According to Katie Hinde PhD, director of the Comparative Lactation Laboratory at Harvard University, the density of steroid receptors in the intestinal tract decreases after weaning, suggesting that those receptors are meant to bind to hormones in mother's milk. For interesting observations on how baby girls and boys respond differently to cortisol, read her MilkGenomics blogpost here
Do Weighted Blankets = Better Sleep?
Not long ago, researchers from England reported their somewhat puzzling findings on the effect of weighted blankets on children with autism.

They studied 73 children age 5-16. Blankets weighted with either 5 or 10 pounds of steel pellets were used. Presumably, younger kids got the lighter blanket. The blanket was used for about two weeks. A blanket of comparable color and texture but without the weights served as the control.
What was the result? Basically, the scientists found no measurable difference in sleep quality between the weighted blanket and the control. But both the kids and their parents liked the weighted blankets, and the parents noted that their kids were calmer when the weighted blankets were used!    
We hear favorable comments from parents as well. Blankets stuffed with 12 lbs of organic millet seeds are available on Amazon for about $150. One parent wrote: "My son who has sensory issues loves it. The rest of our family loves it as well and often tries to steal it."
Others report that weighted blankets may be helpful for those that suffer with insomnia, depression, anxiety, aggression, OCD, PTSD, ADHD, cerebral palsy, restless leg syndrome, Tourette's, and bi-polar disorder.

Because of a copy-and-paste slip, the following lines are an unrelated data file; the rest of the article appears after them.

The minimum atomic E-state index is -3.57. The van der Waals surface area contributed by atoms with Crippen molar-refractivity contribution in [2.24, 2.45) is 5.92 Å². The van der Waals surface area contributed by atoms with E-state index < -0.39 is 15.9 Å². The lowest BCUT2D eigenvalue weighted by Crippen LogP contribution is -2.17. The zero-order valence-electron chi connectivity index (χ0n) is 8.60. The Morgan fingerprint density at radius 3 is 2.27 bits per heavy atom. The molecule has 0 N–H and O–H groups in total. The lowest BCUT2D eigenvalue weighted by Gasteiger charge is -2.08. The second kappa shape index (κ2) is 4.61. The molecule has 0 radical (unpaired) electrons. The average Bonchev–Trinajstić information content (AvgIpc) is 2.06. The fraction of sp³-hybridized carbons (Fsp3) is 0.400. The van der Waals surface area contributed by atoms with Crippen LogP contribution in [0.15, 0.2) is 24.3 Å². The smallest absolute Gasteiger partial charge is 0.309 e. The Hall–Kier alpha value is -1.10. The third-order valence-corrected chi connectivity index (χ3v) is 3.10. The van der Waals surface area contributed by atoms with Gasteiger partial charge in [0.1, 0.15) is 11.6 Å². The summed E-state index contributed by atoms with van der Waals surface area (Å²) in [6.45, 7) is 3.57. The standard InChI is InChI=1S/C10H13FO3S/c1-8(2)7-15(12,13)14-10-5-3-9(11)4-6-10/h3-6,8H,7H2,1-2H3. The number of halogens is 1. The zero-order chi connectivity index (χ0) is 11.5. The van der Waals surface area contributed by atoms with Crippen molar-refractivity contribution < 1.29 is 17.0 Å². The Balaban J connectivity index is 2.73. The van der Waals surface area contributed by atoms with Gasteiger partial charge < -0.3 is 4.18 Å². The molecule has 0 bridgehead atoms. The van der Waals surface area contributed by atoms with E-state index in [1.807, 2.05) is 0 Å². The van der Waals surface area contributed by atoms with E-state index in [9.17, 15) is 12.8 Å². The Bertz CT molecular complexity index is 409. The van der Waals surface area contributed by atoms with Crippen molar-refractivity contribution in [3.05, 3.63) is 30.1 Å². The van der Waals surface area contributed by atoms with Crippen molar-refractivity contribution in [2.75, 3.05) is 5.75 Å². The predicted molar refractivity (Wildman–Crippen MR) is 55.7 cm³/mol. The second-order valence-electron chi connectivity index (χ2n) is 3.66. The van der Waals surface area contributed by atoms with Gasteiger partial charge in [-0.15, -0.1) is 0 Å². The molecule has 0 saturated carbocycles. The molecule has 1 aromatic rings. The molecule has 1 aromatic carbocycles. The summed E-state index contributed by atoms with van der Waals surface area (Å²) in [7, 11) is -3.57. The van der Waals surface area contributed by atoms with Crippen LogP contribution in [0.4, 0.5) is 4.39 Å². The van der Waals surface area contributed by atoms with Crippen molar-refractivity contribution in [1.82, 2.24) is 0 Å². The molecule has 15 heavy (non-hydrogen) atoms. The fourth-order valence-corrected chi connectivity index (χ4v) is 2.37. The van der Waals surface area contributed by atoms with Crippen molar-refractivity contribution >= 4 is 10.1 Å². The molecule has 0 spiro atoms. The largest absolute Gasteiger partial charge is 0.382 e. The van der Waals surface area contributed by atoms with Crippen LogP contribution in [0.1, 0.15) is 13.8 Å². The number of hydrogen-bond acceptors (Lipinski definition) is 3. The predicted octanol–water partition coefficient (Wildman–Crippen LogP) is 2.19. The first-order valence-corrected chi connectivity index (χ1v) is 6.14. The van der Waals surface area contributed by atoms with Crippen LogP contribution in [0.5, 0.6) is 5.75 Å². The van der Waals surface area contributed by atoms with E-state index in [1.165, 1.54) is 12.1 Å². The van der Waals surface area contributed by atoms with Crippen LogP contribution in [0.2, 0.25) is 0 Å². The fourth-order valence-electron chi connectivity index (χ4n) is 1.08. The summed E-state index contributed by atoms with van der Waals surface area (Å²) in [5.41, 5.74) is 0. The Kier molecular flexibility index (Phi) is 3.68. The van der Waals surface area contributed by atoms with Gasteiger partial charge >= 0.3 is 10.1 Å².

Weight Loss Rx with Awesome Side Effect
As Stephen Olmstead, MD recently wrote in the Townsend Newsletter, "eat less and exercise more - easier said than done." In real life, this is just not working. Bambini currently has one patient over 350 pounds and has had two patients soar past 400 (where our scale max'd out).
Obesity is now understood to be a complex systemic inflammatory disease. Obese persons have more Firmicutes and fewer Bacteroidetes gut microbes compared with lean folks.
So what can be done? Enter probiotics - once again! In 2013, researchers from Japan studied 210 obese patients over a period of 12 weeks. They were divided into three groups -- each given just under 7 ounces of fermented milk (i.e. kefir) containing either zero, 2 billion, or 20 billion colony forming units (CFUs) of a probiotic called Lactobacillus gasseri.
Results? The group that got zero had, as expected, zero changes. Both the other groups had a drop of just over 8% in visceral fat (as measured by CT scan). They also found that a month after stopping the probiotic, the difference started to fade.
No side effects were reported (...despite the Latin binomial, it does not cause gas!). Other researchers, however, have reported that L gasseri reduces hay fever symptoms in children with asthma, lessens menstrual cramps in women with endometriosis, and hastens eradication of H pylori - a germ associated with peptic ulcers. Now, those are some pretty awesome side effects!
Sue, our apothecary manager, has stocked us up nicely on L gasseri. A two-month supply runs about $18.
Subscribe to Our Newsletter
If you do not already receive our monthly e-newsletter, click here or go to the
home page of our website and enter your email in the sign-up field.